A security researcher recently contacted MyBroadband to report a vulnerability in the MTN network that could allow hackers to get free data using DNS tunnelling.
The Domain Name System (DNS) is a set of servers on the Internet which enable the translation of human-readable domains, like mtn.co.za, into Internet Protocol addresses.
Tunneling refers to the practice of routing network traffic over a port or protocol it does not usually travel over. There is nothing inherently wrong with tunnelling, and it is frequently used in virtual private networking to help people guard their privacy and secure their Internet traffic.
DNS tunneling is therefore when someone encodes network traffic in the protocol used for DNS. This is not a common activity, and according to Akamai it is usually conducted by bad actors to bypass controls put in place to safeguard a network.
While technically possible to get free data using DNS tunnelling on the MTN network, the security researcher said it wouldn’t be a particularly fast connection due to the limitation of the DNS protocol.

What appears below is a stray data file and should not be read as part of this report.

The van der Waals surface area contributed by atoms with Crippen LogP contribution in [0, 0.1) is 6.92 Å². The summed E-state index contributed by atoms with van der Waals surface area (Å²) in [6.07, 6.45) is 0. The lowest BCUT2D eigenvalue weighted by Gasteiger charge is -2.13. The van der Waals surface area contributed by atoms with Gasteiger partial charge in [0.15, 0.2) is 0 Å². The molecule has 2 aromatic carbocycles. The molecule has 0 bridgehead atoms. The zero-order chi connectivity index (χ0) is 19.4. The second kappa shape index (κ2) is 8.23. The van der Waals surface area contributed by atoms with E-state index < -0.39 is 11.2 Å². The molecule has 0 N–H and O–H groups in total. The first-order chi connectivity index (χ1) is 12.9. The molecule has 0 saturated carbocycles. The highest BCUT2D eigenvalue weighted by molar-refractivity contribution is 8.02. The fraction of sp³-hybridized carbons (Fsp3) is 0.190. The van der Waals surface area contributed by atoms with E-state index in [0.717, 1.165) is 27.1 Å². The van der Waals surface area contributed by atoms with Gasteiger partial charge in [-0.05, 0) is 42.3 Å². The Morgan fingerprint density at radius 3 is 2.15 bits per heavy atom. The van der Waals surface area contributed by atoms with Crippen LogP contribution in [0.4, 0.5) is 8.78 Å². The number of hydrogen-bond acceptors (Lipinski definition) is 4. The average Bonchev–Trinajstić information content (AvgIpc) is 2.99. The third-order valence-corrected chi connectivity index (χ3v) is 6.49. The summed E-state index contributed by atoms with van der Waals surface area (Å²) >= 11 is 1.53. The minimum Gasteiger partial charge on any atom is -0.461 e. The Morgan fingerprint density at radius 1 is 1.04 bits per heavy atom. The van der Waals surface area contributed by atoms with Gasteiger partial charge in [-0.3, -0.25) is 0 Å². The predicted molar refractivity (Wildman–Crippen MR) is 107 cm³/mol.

They also noticed that connections to MTN’s DNS servers get reset. There was “no doubt” that this was a countermeasure to interrupt persistent connections, they said.
It is also possible to access MTN’s root DNS servers even if you have no airtime or data, the researcher added.
Besides the possible vulnerability presented by DNS tunnelling, the researchers also highlighted issues with the captive portal that is displayed when you run out of data and airtime – nofunds.mtn.co.za.
Crucially, the page does not have a security certificate. The IP address of the MTN No Funds domain (126.96.36.199) is also associated with several other MTN domains.
This could be exploited by phishing scams, the researcher said.
We deal with constant attacks – MTN
“DNS tunnelling is just one of many types of cyber attacks that operators face on a constant basis,” executive for corporate affairs at MTN Jacqui O’Sullivan told MyBroadband.
“MTN is constantly monitoring any potential security attacks or bypass mechanisms, and has built in protocols to manage such attacks.”
O’Sullivan said MTN is aware of the exploit identified by the researcher, as well as the older example they provided in their report about the vulnerabilities they discovered.
“In both instances measures were put in place to limit MTN’s exposure,” O’Sullivan said.
“MTN proactively manages this environment and because the attempted attacks are constantly changing, we focus on identifying the abuse and then implementing the necessary controls.”